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Violence heating up along Turkey-Syria border

A young man looks at Turkish army tanks holding positions near the border with Syria in the outskirts of the village of Elbeyli, east of the town of Kilis, on July 23.

A young man looks at Turkish army tanks holding positions near the border with Syria in the outskirts of the village of Elbeyli, east of the town of Kilis, on July 23.

(Emrah Gurel / Associated Press)

Clashes between Islamic State militants and Turkish forces on Thursday resulted in the deaths of a Turkish soldier and a Syrian militant, Turkish officials said, in the latest outbreak of violence along the volatile border between Syria and Turkey.

Gunfire across the border from Syria killed a Turkish noncommissioned officer and wounded two sergeants in the village of Elbeyli, east of the Turkish border town of Kilis, according to Turkey’s official Anadolu news agency. Five militants “opened fire from a Daesh-controlled Syrian border region,” Anadolu reported, using an Arab acronym for Islamic State.

The shots came from near the Syrian village of Al-Raaee in Aleppo province, reported a pro-opposition watchdog group, the Syrian Observatory for Human Rights.

Turkish units returned fire, killing one militant and heavily damaging three pickup trucks, Anadolu reported, adding that the army had bolstered its presence on the border with armored units and had scrambled F-16 fighter jets.

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Activists on social media uploaded images of what was purported to be the dead militant as well as some of the weapons left behind by extremist fighters. Opposition activists in Syria reported Islamic State had also dispatched reinforcements to the border.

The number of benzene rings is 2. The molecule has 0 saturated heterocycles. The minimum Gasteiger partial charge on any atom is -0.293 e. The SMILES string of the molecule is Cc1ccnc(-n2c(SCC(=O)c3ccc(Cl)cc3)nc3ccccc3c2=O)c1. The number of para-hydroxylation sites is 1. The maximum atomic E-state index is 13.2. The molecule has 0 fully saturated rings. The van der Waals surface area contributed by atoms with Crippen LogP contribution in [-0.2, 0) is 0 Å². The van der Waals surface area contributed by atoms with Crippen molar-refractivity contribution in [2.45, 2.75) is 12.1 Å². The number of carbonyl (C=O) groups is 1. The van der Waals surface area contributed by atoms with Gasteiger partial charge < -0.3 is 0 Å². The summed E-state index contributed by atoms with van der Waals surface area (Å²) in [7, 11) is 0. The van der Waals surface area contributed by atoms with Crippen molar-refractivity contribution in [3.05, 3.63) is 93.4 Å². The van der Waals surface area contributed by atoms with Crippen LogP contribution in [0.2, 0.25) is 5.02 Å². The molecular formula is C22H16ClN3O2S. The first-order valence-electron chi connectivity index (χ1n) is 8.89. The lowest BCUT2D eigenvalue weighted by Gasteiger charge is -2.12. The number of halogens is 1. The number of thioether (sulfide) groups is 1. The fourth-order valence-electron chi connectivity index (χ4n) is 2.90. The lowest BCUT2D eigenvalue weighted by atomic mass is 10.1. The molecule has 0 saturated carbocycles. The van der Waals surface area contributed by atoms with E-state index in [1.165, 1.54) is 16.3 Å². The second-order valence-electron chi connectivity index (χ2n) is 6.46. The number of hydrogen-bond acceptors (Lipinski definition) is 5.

The skirmish comes in the midst of rising demands from inside Turkey — especially from the nation’s Kurdish minority — that Ankara do more to prevent the passage of militants between Turkey and Syria. The Turkish government has vehemently denied allegations that it has aided Islamic State and other militant factions fighting to oust the Syrian government of President Bashar Assad. But the great majority of the thousands of foreign extremists who have joined militant factions in Syria arrived via Turkey.

The major Kurdish militia in Syria is a largely secular group that is a direct adversary of Islamic State, an Al Qaeda breakaway faction.

On Monday, a suicide bomber targeted a pro-Kurdish gathering in the Turkish border town of Suruc, about six miles north of the largely Kurdish Syrian border city of Kobani. Turkish officials blamed Islamic State for the attack, which left 32 activists dead and more than 100 wounded.

The targeted activists had planned to cross into Syria and help in reconstruction efforts in Kobani. The town was devastated after months-long clashes between Islamic State militants and Kurdish militiamen backed by U.S. airstrikes. The Kurds ultimately repelled the Islamic State attack.

The Suruc bombing prompted a series of demonstrations across Turkey. Protesters condemned the attack and many assailed what they alleged was the Turkish government’s collaboration with Islamic extremists fighting in Syria.

Two days after the Suruc bombing, Kurdish militants in Turkey were accused of killing two policemen in an apparent revenge attack for the bombing in Suruc. On Thursday, Anadolu reported, one police officer was killed and one wounded in an attack in the southeastern city of Diyarbakir.

Turkey has long turned a blind eye to movements across the border by Syrian rebels and sympathizers. Towns and cities on the Turkish side of the more-than-500-mile border with Syria have become rear guard supply bases, logistics hubs and medical treatment centers for various Syrian opposition groups, including Islamic State.

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Some Kurds and others have accused Ankara of providing direct support to Islamic State and allowing the extremists to infiltrate Kurdish-controlled areas of northern Syria to fight against Kurdish militiamen. Ankara vehemently denies the charge.

But Turkish officials are extremely wary of ethnic Kurdish factions that have carved out semiautonomous areas in northern Syria along the Turkish border. Ankara views the major Syrian Kurdish militia as a proxy for the Kurdistan Workers Party, which has been locked in a more than 30-year insurgent war with Turkey.

Turkey says it has been stepping up security measures along the border and heightening screening designed to stop would-be militants traveling from Turkey to join extremists groups in Syria. Turkey says it has also fortified the border area with additional ditches, fences, lighting, walls and patrol roads, while deploying additional troops and police in the border region.

Bulos is a special correspondent.

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